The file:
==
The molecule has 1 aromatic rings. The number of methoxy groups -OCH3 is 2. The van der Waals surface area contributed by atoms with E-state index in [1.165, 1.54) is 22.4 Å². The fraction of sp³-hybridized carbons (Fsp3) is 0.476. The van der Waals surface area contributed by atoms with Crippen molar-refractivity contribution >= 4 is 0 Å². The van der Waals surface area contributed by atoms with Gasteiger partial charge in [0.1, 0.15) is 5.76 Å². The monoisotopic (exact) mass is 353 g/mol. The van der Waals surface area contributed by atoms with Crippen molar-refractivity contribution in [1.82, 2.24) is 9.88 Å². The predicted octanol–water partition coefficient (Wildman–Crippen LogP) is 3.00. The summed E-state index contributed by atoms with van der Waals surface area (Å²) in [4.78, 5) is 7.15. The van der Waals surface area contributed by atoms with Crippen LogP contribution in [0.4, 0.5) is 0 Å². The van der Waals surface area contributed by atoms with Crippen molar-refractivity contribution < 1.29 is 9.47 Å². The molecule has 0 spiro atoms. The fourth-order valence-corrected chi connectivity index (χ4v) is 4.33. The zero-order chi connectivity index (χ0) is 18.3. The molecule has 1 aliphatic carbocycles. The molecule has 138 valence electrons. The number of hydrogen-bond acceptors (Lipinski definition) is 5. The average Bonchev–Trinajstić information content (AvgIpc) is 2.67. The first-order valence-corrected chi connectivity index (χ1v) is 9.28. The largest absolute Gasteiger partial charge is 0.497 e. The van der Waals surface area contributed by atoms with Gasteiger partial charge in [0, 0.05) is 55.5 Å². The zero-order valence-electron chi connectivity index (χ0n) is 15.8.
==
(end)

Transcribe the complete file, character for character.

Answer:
The molecule has 1 aromatic rings. The number of methoxy groups -OCH3 is 2. The van der Waals surface area contributed by atoms with E-state index in [1.165, 1.54) is 22.4 Å². The fraction of sp³-hybridized carbons (Fsp3) is 0.476. The van der Waals surface area contributed by atoms with Crippen molar-refractivity contribution >= 4 is 0 Å². The van der Waals surface area contributed by atoms with Gasteiger partial charge in [0.1, 0.15) is 5.76 Å². The monoisotopic (exact) mass is 353 g/mol. The van der Waals surface area contributed by atoms with Crippen molar-refractivity contribution in [1.82, 2.24) is 9.88 Å². The predicted octanol–water partition coefficient (Wildman–Crippen LogP) is 3.00. The summed E-state index contributed by atoms with van der Waals surface area (Å²) in [4.78, 5) is 7.15. The van der Waals surface area contributed by atoms with Crippen LogP contribution in [0.4, 0.5) is 0 Å². The van der Waals surface area contributed by atoms with Crippen molar-refractivity contribution < 1.29 is 9.47 Å². The molecule has 0 spiro atoms. The fourth-order valence-corrected chi connectivity index (χ4v) is 4.33. The zero-order chi connectivity index (χ0) is 18.3. The molecule has 1 aliphatic carbocycles. The molecule has 138 valence electrons. The number of hydrogen-bond acceptors (Lipinski definition) is 5. The average Bonchev–Trinajstić information content (AvgIpc) is 2.67. The first-order valence-corrected chi connectivity index (χ1v) is 9.28. The largest absolute Gasteiger partial charge is 0.497 e. The van der Waals surface area contributed by atoms with Gasteiger partial charge in [0, 0.05) is 55.5 Å². The zero-order valence-electron chi connectivity index (χ0n) is 15.8.